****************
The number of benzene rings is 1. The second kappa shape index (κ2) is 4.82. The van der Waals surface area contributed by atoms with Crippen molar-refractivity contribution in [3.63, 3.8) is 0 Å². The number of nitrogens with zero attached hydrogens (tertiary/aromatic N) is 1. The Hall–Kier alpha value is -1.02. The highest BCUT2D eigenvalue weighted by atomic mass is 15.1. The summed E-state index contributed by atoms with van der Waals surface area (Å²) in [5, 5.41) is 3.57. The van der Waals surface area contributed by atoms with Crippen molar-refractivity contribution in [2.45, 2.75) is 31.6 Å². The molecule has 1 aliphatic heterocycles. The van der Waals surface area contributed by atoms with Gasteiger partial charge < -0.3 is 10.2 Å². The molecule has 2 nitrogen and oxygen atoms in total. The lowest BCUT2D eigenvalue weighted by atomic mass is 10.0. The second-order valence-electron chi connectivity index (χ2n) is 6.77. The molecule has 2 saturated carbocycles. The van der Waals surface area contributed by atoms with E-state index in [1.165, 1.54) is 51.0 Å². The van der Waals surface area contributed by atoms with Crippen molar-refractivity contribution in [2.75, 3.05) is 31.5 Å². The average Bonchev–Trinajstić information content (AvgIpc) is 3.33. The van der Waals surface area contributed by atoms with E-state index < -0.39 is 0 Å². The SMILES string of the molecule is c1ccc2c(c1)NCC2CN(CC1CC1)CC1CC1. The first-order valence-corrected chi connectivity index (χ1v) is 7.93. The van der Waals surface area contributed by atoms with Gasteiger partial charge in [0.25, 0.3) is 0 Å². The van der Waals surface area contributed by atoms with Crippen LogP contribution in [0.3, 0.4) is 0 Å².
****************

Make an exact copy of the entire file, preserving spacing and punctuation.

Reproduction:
The number of benzene rings is 1. The second kappa shape index (κ2) is 4.82. The van der Waals surface area contributed by atoms with Crippen molar-refractivity contribution in [3.63, 3.8) is 0 Å². The number of nitrogens with zero attached hydrogens (tertiary/aromatic N) is 1. The Hall–Kier alpha value is -1.02. The highest BCUT2D eigenvalue weighted by atomic mass is 15.1. The summed E-state index contributed by atoms with van der Waals surface area (Å²) in [5, 5.41) is 3.57. The van der Waals surface area contributed by atoms with Crippen molar-refractivity contribution in [2.45, 2.75) is 31.6 Å². The molecule has 1 aliphatic heterocycles. The van der Waals surface area contributed by atoms with Gasteiger partial charge < -0.3 is 10.2 Å². The molecule has 2 nitrogen and oxygen atoms in total. The lowest BCUT2D eigenvalue weighted by atomic mass is 10.0. The second-order valence-electron chi connectivity index (χ2n) is 6.77. The molecule has 2 saturated carbocycles. The van der Waals surface area contributed by atoms with E-state index in [1.165, 1.54) is 51.0 Å². The van der Waals surface area contributed by atoms with Crippen molar-refractivity contribution in [2.75, 3.05) is 31.5 Å². The average Bonchev–Trinajstić information content (AvgIpc) is 3.33. The van der Waals surface area contributed by atoms with E-state index < -0.39 is 0 Å². The SMILES string of the molecule is c1ccc2c(c1)NCC2CN(CC1CC1)CC1CC1. The first-order valence-corrected chi connectivity index (χ1v) is 7.93. The van der Waals surface area contributed by atoms with Gasteiger partial charge in [0.25, 0.3) is 0 Å². The van der Waals surface area contributed by atoms with Crippen LogP contribution in [0.3, 0.4) is 0 Å².